Harvey Havoc

By: Jonathan Xu

Not many people have experienced severe flooding from a hurricane, even though it’s not necessarily something to look forward to. During the August of 2017, a category four hurricane called Hurricane Harvey hit Rockport Beach. Since I live in Sugar Land, which is about 170 miles away from Rockport, we got hit hard with a lot of rain and tons of flooding. I know that 170 miles doesn’t seem very close, but it’s nothing to a monster storm. It was kind of a fun experience for me though, because I encountered one of nature’s most feared beasts without having to run into much disaster. Although many people couldn't have said the same and have lost much during this disaster, and I am very aware of that. This rare episode from my life taught me to make the best of a situation and it might just work out positively for you!

Harvey began as a tiny Tropical Depression towards the south of the Atlantic Ocean just north of Suriname. Recently in school, we have been doing hurricane tracking and plotting the coordinates of hurricane paths in science. Suspense was building up at school and a few people were talking about how Harvey could possibly hit us. But most people dismissed it as impossible. A couple days later, though, the hurricane had already built up to a Ccategory 1 hurricane and there was a good chance that it could cause mass flooding in the coastal area of Texas. The next thing I know, school has been canceled due to the hurricane. Somehow, the skies remained clear with just a few lonely clouds wandering about. Then, dark menacing clouds rushed in from the southwest, clouds multiplying rapidly until even the sky seemed so congested that no more clouds could possibly fit.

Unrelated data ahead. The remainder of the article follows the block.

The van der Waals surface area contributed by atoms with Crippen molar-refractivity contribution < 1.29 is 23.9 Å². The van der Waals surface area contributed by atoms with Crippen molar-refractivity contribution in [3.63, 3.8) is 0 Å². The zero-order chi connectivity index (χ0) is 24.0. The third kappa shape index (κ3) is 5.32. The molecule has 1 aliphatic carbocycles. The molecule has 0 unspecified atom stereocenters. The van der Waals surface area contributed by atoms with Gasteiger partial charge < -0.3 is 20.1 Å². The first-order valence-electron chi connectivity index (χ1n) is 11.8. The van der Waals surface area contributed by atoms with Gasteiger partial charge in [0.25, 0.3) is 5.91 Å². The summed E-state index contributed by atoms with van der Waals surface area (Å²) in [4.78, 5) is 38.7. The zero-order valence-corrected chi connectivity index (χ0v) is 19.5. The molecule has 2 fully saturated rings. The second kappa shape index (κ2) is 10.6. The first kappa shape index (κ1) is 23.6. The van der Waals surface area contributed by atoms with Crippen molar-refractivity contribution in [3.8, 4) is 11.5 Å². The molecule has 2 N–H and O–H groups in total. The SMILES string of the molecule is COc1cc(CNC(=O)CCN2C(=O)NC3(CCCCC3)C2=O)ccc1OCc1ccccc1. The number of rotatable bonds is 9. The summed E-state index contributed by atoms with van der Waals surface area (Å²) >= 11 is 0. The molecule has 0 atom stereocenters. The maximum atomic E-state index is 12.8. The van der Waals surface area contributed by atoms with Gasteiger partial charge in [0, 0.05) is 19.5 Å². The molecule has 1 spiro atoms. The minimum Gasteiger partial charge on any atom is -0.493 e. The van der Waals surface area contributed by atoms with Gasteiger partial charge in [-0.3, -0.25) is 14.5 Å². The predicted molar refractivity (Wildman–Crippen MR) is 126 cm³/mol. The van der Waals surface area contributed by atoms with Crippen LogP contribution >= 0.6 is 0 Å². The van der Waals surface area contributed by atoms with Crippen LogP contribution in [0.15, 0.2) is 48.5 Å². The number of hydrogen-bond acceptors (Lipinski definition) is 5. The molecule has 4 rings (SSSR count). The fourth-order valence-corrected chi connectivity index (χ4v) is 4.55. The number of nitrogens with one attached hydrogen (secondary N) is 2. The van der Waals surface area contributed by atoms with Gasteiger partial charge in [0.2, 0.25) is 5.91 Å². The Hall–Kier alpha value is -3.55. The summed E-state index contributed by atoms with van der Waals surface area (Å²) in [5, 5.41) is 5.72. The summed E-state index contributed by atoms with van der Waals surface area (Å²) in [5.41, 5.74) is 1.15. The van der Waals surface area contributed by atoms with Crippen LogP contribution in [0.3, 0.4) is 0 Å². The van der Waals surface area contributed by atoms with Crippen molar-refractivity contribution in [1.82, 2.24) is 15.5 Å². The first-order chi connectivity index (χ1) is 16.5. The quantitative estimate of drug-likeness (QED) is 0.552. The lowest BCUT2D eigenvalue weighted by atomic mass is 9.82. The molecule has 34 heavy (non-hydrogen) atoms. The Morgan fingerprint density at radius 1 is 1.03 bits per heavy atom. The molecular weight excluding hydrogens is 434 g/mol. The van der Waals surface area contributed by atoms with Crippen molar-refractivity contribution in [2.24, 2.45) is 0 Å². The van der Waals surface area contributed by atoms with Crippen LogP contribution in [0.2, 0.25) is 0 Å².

Finally, the rain hit us. It came down in incessant sheets as the clouds finally let loose their torrents of rain as they have held onto for so long. That was all there was for days on end. Fortunately, we still had electricity, water, and even a stable internet connection during this time. Some of my close friends had already driven to shelters due to the threat of flooding. By then, the floodwaters had already covered the entire sidewalk outside our house. By now, I was getting apprehensive, and that my friends had the right idea to evacuate before the water got inside their homes. At last, the rain that had been driving me crazy, stopped.

The rain had stopped, so that was a good thing. But unfortunately, the streets in my neighborhood were still flooded up to the sidewalks. Remembering that there were two kayaks in my garage, my father and I hauled them into the flooded street outside my house. Right outside my neighborhood, there was a small man-made lake that was completely flooded to the sidewalk. The feeling of kayaking through the flooded streets gave me a sense of freedom, as I was finally released from being cooped up in my house for days on end.

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